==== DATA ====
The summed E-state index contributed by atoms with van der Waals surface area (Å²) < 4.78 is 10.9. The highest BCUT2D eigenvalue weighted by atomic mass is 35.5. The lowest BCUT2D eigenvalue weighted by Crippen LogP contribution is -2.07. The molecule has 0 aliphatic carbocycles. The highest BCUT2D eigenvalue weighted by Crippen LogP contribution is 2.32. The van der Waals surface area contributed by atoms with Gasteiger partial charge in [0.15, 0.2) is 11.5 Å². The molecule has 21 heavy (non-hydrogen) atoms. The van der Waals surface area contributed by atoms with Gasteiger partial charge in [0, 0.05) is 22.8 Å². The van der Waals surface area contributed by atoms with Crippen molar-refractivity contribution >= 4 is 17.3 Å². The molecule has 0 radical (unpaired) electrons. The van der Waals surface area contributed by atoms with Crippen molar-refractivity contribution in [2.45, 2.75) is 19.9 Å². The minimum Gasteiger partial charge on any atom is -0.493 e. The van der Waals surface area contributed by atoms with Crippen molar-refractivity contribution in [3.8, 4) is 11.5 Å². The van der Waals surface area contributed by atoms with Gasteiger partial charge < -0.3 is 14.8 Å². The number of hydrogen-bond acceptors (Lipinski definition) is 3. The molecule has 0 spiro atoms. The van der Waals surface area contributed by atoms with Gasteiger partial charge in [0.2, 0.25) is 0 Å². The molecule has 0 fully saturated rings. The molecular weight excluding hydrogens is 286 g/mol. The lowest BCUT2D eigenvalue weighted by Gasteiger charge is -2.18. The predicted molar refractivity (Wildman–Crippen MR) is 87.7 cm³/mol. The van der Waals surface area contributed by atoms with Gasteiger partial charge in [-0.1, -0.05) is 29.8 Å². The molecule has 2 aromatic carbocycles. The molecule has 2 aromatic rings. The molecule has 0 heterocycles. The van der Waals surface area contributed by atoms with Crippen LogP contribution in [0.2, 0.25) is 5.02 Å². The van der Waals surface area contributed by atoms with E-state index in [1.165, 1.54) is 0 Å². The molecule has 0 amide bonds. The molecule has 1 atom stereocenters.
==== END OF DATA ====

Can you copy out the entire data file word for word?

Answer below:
The summed E-state index contributed by atoms with van der Waals surface area (Å²) < 4.78 is 10.9. The highest BCUT2D eigenvalue weighted by atomic mass is 35.5. The lowest BCUT2D eigenvalue weighted by Crippen LogP contribution is -2.07. The molecule has 0 aliphatic carbocycles. The highest BCUT2D eigenvalue weighted by Crippen LogP contribution is 2.32. The van der Waals surface area contributed by atoms with Gasteiger partial charge in [0.15, 0.2) is 11.5 Å². The molecule has 21 heavy (non-hydrogen) atoms. The van der Waals surface area contributed by atoms with Gasteiger partial charge in [0, 0.05) is 22.8 Å². The van der Waals surface area contributed by atoms with Crippen molar-refractivity contribution >= 4 is 17.3 Å². The molecule has 0 radical (unpaired) electrons. The van der Waals surface area contributed by atoms with Crippen molar-refractivity contribution in [2.45, 2.75) is 19.9 Å². The minimum Gasteiger partial charge on any atom is -0.493 e. The van der Waals surface area contributed by atoms with Crippen molar-refractivity contribution in [3.8, 4) is 11.5 Å². The van der Waals surface area contributed by atoms with Gasteiger partial charge < -0.3 is 14.8 Å². The number of hydrogen-bond acceptors (Lipinski definition) is 3. The molecule has 0 spiro atoms. The van der Waals surface area contributed by atoms with Gasteiger partial charge in [0.2, 0.25) is 0 Å². The molecule has 0 fully saturated rings. The molecular weight excluding hydrogens is 286 g/mol. The lowest BCUT2D eigenvalue weighted by Gasteiger charge is -2.18. The predicted molar refractivity (Wildman–Crippen MR) is 87.7 cm³/mol. The van der Waals surface area contributed by atoms with Gasteiger partial charge in [-0.1, -0.05) is 29.8 Å². The molecule has 2 aromatic carbocycles. The molecule has 2 aromatic rings. The molecule has 0 heterocycles. The van der Waals surface area contributed by atoms with Crippen LogP contribution in [0.2, 0.25) is 5.02 Å². The van der Waals surface area contributed by atoms with E-state index in [1.165, 1.54) is 0 Å². The molecule has 0 amide bonds. The molecule has 1 atom stereocenters.